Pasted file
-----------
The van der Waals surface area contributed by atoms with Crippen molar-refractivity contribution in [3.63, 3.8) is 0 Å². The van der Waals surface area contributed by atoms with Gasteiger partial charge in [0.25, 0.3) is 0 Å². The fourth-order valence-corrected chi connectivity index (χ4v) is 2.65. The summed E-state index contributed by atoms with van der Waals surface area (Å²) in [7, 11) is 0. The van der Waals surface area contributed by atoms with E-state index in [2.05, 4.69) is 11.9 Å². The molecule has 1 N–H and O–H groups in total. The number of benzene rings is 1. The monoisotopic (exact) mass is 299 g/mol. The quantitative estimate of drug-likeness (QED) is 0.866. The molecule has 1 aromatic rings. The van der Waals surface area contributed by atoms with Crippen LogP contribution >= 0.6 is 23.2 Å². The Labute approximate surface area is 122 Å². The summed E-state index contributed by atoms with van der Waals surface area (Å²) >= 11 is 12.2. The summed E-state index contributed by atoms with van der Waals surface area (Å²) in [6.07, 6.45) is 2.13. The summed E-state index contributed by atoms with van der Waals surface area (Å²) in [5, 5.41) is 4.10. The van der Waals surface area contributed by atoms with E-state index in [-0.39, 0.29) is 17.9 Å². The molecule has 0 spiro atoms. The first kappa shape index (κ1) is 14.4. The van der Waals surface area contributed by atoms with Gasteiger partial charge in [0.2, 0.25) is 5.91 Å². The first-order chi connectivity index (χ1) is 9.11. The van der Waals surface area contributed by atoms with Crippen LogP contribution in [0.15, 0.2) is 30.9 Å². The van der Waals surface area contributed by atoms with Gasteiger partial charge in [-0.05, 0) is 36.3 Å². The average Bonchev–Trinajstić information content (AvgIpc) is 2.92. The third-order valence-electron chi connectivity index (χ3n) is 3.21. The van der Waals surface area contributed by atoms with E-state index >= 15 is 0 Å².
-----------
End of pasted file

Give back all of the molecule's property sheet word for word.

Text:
The van der Waals surface area contributed by atoms with Crippen molar-refractivity contribution in [3.63, 3.8) is 0 Å². The van der Waals surface area contributed by atoms with Gasteiger partial charge in [0.25, 0.3) is 0 Å². The fourth-order valence-corrected chi connectivity index (χ4v) is 2.65. The summed E-state index contributed by atoms with van der Waals surface area (Å²) in [7, 11) is 0. The van der Waals surface area contributed by atoms with E-state index in [2.05, 4.69) is 11.9 Å². The molecule has 1 N–H and O–H groups in total. The number of benzene rings is 1. The monoisotopic (exact) mass is 299 g/mol. The quantitative estimate of drug-likeness (QED) is 0.866. The molecule has 1 aromatic rings. The van der Waals surface area contributed by atoms with Crippen LogP contribution >= 0.6 is 23.2 Å². The Labute approximate surface area is 122 Å². The summed E-state index contributed by atoms with van der Waals surface area (Å²) >= 11 is 12.2. The summed E-state index contributed by atoms with van der Waals surface area (Å²) in [6.07, 6.45) is 2.13. The summed E-state index contributed by atoms with van der Waals surface area (Å²) in [5, 5.41) is 4.10. The van der Waals surface area contributed by atoms with E-state index in [-0.39, 0.29) is 17.9 Å². The molecule has 0 spiro atoms. The first kappa shape index (κ1) is 14.4. The van der Waals surface area contributed by atoms with Gasteiger partial charge in [0.2, 0.25) is 5.91 Å². The first-order chi connectivity index (χ1) is 9.11. The van der Waals surface area contributed by atoms with Crippen LogP contribution in [0.15, 0.2) is 30.9 Å². The van der Waals surface area contributed by atoms with Gasteiger partial charge in [-0.05, 0) is 36.3 Å². The average Bonchev–Trinajstić information content (AvgIpc) is 2.92. The third-order valence-electron chi connectivity index (χ3n) is 3.21. The van der Waals surface area contributed by atoms with E-state index >= 15 is 0 Å².